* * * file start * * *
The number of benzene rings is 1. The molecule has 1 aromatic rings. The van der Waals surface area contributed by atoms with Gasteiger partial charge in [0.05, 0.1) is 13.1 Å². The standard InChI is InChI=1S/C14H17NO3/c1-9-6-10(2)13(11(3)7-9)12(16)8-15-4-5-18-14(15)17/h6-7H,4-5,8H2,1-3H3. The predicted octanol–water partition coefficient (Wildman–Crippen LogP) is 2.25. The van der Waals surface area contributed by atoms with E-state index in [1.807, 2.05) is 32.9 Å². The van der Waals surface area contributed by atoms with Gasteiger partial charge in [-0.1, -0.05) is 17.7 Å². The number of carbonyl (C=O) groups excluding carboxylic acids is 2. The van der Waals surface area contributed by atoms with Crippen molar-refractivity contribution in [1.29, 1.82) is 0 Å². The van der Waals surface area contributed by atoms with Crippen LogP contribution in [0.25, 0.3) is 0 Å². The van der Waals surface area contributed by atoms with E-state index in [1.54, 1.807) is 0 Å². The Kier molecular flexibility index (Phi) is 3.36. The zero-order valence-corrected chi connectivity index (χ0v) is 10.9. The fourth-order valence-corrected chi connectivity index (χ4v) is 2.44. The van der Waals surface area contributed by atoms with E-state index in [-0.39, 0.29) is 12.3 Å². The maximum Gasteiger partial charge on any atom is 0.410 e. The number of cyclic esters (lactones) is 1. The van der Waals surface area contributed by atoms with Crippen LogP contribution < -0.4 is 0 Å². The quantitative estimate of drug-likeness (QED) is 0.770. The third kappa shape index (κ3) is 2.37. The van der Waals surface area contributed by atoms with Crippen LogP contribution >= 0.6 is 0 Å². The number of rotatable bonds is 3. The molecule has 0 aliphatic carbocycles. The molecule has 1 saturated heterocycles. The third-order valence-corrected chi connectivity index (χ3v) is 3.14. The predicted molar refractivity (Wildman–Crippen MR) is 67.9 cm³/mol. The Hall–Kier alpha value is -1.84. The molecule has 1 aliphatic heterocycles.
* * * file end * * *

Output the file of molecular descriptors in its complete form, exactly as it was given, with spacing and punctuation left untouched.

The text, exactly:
The number of benzene rings is 1. The molecule has 1 aromatic rings. The van der Waals surface area contributed by atoms with Gasteiger partial charge in [0.05, 0.1) is 13.1 Å². The standard InChI is InChI=1S/C14H17NO3/c1-9-6-10(2)13(11(3)7-9)12(16)8-15-4-5-18-14(15)17/h6-7H,4-5,8H2,1-3H3. The predicted octanol–water partition coefficient (Wildman–Crippen LogP) is 2.25. The van der Waals surface area contributed by atoms with E-state index in [1.807, 2.05) is 32.9 Å². The van der Waals surface area contributed by atoms with Gasteiger partial charge in [-0.1, -0.05) is 17.7 Å². The number of carbonyl (C=O) groups excluding carboxylic acids is 2. The van der Waals surface area contributed by atoms with Crippen molar-refractivity contribution in [1.29, 1.82) is 0 Å². The van der Waals surface area contributed by atoms with Crippen LogP contribution in [0.25, 0.3) is 0 Å². The van der Waals surface area contributed by atoms with E-state index in [1.54, 1.807) is 0 Å². The Kier molecular flexibility index (Phi) is 3.36. The zero-order valence-corrected chi connectivity index (χ0v) is 10.9. The fourth-order valence-corrected chi connectivity index (χ4v) is 2.44. The van der Waals surface area contributed by atoms with E-state index in [-0.39, 0.29) is 12.3 Å². The maximum Gasteiger partial charge on any atom is 0.410 e. The number of cyclic esters (lactones) is 1. The van der Waals surface area contributed by atoms with Crippen LogP contribution < -0.4 is 0 Å². The quantitative estimate of drug-likeness (QED) is 0.770. The third kappa shape index (κ3) is 2.37. The van der Waals surface area contributed by atoms with Crippen LogP contribution >= 0.6 is 0 Å². The number of rotatable bonds is 3. The molecule has 0 aliphatic carbocycles. The molecule has 1 saturated heterocycles. The third-order valence-corrected chi connectivity index (χ3v) is 3.14. The predicted molar refractivity (Wildman–Crippen MR) is 67.9 cm³/mol. The Hall–Kier alpha value is -1.84. The molecule has 1 aliphatic heterocycles.